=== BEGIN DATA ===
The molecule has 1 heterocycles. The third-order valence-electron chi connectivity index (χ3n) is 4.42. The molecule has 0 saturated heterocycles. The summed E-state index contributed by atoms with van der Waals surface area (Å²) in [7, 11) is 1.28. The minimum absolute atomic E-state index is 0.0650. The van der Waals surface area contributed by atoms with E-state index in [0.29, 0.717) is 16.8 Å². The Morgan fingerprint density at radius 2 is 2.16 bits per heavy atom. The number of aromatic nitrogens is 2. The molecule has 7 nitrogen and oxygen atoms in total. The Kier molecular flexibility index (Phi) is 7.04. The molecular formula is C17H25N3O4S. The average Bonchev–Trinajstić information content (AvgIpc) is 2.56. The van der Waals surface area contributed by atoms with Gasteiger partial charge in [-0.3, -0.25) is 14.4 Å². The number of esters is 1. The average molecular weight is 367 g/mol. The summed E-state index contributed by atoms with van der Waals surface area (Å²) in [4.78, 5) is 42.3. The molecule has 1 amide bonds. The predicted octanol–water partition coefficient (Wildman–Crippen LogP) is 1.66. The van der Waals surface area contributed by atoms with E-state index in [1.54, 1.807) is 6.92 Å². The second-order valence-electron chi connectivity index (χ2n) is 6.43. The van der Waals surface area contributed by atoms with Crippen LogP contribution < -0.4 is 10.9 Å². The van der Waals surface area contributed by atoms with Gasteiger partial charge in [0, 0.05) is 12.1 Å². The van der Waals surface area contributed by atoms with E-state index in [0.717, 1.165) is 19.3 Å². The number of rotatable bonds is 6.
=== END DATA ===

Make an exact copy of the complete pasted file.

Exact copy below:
The molecule has 1 heterocycles. The third-order valence-electron chi connectivity index (χ3n) is 4.42. The molecule has 0 saturated heterocycles. The summed E-state index contributed by atoms with van der Waals surface area (Å²) in [7, 11) is 1.28. The minimum absolute atomic E-state index is 0.0650. The van der Waals surface area contributed by atoms with E-state index in [0.29, 0.717) is 16.8 Å². The Morgan fingerprint density at radius 2 is 2.16 bits per heavy atom. The number of aromatic nitrogens is 2. The molecule has 7 nitrogen and oxygen atoms in total. The Kier molecular flexibility index (Phi) is 7.04. The molecular formula is C17H25N3O4S. The average Bonchev–Trinajstić information content (AvgIpc) is 2.56. The van der Waals surface area contributed by atoms with Gasteiger partial charge in [-0.3, -0.25) is 14.4 Å². The number of esters is 1. The average molecular weight is 367 g/mol. The summed E-state index contributed by atoms with van der Waals surface area (Å²) in [4.78, 5) is 42.3. The molecule has 1 amide bonds. The predicted octanol–water partition coefficient (Wildman–Crippen LogP) is 1.66. The van der Waals surface area contributed by atoms with E-state index in [1.54, 1.807) is 6.92 Å². The second-order valence-electron chi connectivity index (χ2n) is 6.43. The van der Waals surface area contributed by atoms with Crippen LogP contribution < -0.4 is 10.9 Å². The van der Waals surface area contributed by atoms with Gasteiger partial charge in [0, 0.05) is 12.1 Å². The van der Waals surface area contributed by atoms with E-state index in [0.717, 1.165) is 19.3 Å². The number of rotatable bonds is 6.